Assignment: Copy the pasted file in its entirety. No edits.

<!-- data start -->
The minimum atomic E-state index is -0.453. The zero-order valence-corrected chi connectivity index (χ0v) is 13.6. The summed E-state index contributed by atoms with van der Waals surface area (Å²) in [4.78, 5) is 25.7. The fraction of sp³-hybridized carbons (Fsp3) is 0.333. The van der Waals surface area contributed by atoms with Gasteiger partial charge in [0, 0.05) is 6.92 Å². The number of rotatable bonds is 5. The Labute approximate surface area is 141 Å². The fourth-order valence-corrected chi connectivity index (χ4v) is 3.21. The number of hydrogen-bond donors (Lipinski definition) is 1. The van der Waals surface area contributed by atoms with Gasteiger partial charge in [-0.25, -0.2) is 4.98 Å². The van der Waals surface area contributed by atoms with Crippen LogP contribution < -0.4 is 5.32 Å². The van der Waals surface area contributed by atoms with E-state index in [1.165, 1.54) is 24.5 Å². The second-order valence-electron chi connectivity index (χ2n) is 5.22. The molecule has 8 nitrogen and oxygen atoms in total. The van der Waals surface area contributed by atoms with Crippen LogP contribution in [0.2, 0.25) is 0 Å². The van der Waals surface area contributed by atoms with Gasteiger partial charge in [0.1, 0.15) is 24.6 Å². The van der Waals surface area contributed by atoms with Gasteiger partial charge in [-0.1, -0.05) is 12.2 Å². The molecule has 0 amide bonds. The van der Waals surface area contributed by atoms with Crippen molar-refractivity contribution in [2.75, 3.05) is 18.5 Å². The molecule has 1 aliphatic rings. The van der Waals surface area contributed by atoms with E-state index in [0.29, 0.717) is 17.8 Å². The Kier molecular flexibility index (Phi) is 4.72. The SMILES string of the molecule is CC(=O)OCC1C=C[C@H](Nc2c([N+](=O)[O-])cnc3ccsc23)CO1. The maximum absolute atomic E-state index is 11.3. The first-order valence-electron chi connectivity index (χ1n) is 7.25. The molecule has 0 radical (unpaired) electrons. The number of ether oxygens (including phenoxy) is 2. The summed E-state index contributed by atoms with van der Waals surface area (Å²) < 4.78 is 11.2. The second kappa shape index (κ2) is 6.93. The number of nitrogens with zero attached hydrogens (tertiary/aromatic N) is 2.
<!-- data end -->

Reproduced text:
The minimum atomic E-state index is -0.453. The zero-order valence-corrected chi connectivity index (χ0v) is 13.6. The summed E-state index contributed by atoms with van der Waals surface area (Å²) in [4.78, 5) is 25.7. The fraction of sp³-hybridized carbons (Fsp3) is 0.333. The van der Waals surface area contributed by atoms with Gasteiger partial charge in [0, 0.05) is 6.92 Å². The number of rotatable bonds is 5. The Labute approximate surface area is 141 Å². The fourth-order valence-corrected chi connectivity index (χ4v) is 3.21. The number of hydrogen-bond donors (Lipinski definition) is 1. The van der Waals surface area contributed by atoms with Gasteiger partial charge in [-0.25, -0.2) is 4.98 Å². The van der Waals surface area contributed by atoms with Crippen LogP contribution < -0.4 is 5.32 Å². The van der Waals surface area contributed by atoms with E-state index in [1.165, 1.54) is 24.5 Å². The second-order valence-electron chi connectivity index (χ2n) is 5.22. The molecule has 8 nitrogen and oxygen atoms in total. The van der Waals surface area contributed by atoms with Crippen LogP contribution in [0.2, 0.25) is 0 Å². The van der Waals surface area contributed by atoms with Gasteiger partial charge in [0.1, 0.15) is 24.6 Å². The van der Waals surface area contributed by atoms with Gasteiger partial charge in [-0.1, -0.05) is 12.2 Å². The molecule has 0 amide bonds. The van der Waals surface area contributed by atoms with Crippen molar-refractivity contribution in [2.75, 3.05) is 18.5 Å². The molecule has 1 aliphatic rings. The van der Waals surface area contributed by atoms with E-state index in [0.29, 0.717) is 17.8 Å². The Kier molecular flexibility index (Phi) is 4.72. The SMILES string of the molecule is CC(=O)OCC1C=C[C@H](Nc2c([N+](=O)[O-])cnc3ccsc23)CO1. The maximum absolute atomic E-state index is 11.3. The first-order valence-electron chi connectivity index (χ1n) is 7.25. The molecule has 0 radical (unpaired) electrons. The number of ether oxygens (including phenoxy) is 2. The summed E-state index contributed by atoms with van der Waals surface area (Å²) < 4.78 is 11.2. The second kappa shape index (κ2) is 6.93. The number of nitrogens with zero attached hydrogens (tertiary/aromatic N) is 2.